This January, the world was shocked by the shootings of employees from France’s Charlie Hebdo comic, after they produced what were perceived by some as ‘anti-Muslim’ cartoons of the prophet Muhammad. Twelve people, including the magazine’s editor Stephane Charbonnier as well a policeman, were shot and killed by masked gunmen later discovered to be brothers Cherif and Said Kouachi. Discussions online sparked like wildfire over ideas of censorship and the right to free speech, and Paris was thrown into turmoil with a spate of further incidents taking place.
In a siege on the Creation Tendance Decouverte printworks on the 9th of January, the Kouachi brothers were killed after asserting that they would die a martyr’s death. In the weeks that followed, Charlie Hebdo released what was to be by far its highest selling issue to date, and funeral and memorial services were held for the victims of the shootings. Daily news articles kept Britain updated, and Europe and the rest of the world reeled from the events.
The attacks, almost a month ago, still have France in turmoil, with unrest and rallies still taking place in Paris and across the country. Divisions are still strong over “Je suis Charlie” (“I am Charlie”), the rallying phrase which many have adopted. The shootings have led to an outbreak of anti-Muslim discussion worldwide, much of which is taking place unchecked, online. In retaliation hundreds of Muslims have been forced to defend their religion with the assertion that “we are not all like them.” What we seem to have ended up with is one extremist view pitted against another: the idea of the Charlie Hebdo editors and employees were worthy of death, versus the idea that the crime reflects the attitudes and beliefs of any and all Muslims.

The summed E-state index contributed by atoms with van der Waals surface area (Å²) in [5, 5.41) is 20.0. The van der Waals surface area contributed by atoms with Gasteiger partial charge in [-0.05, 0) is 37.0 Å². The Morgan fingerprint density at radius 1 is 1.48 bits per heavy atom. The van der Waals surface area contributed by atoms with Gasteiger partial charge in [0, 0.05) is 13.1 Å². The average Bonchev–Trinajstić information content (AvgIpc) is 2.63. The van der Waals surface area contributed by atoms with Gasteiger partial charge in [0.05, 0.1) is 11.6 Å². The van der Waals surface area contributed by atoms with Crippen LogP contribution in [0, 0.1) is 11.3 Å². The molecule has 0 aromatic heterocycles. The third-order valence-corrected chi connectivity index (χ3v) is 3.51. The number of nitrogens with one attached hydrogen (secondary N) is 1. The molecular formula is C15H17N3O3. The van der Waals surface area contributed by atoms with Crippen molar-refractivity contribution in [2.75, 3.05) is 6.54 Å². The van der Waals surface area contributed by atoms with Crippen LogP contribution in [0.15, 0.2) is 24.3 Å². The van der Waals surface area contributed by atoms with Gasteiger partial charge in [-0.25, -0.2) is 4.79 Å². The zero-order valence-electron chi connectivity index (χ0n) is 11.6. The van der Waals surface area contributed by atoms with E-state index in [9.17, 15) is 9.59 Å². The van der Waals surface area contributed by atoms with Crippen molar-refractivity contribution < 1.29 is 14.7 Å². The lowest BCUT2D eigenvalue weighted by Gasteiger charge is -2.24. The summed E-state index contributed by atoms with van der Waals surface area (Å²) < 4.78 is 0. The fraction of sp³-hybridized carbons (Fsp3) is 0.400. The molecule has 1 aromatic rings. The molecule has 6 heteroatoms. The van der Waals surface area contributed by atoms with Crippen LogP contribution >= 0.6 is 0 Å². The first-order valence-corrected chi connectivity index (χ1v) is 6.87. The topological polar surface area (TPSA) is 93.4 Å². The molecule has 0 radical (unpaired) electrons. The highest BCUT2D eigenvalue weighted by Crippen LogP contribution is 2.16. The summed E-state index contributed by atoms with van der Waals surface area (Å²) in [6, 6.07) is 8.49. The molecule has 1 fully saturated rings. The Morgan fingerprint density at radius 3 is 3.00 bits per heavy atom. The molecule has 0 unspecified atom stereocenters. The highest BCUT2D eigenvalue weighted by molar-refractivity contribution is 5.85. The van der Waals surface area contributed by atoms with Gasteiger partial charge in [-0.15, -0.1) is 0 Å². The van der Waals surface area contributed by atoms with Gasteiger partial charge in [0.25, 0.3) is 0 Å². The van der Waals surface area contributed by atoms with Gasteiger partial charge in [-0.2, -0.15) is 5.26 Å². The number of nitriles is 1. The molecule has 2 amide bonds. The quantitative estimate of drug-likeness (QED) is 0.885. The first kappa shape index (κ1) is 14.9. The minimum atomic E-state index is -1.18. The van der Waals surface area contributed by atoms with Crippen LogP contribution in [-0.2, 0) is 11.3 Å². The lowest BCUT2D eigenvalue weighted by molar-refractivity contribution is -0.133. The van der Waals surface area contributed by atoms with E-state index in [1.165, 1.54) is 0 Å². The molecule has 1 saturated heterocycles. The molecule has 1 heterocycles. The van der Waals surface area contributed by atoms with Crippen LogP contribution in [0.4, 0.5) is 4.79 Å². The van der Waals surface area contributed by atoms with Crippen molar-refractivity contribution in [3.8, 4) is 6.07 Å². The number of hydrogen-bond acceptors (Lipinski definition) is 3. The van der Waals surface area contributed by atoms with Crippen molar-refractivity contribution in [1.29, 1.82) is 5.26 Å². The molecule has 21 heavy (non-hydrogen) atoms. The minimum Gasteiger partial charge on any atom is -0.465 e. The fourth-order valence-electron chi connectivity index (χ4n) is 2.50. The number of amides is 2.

The events of this January have, by many accounts, heightened what was already a climate of fear and suspicion in France and across Europe. Many are using words – articles, blogs, even posts on Twitter and Facebook – in an attempt to bridge the divide; to provide to the mix a moderate voice, but the effectiveness of these attempts in the currently fraught religio-political climate are still very much up in the air. The fear of many seems to be that fire will ultimately be fought with fire, and a feeling of outrage and unease prevails across Europe.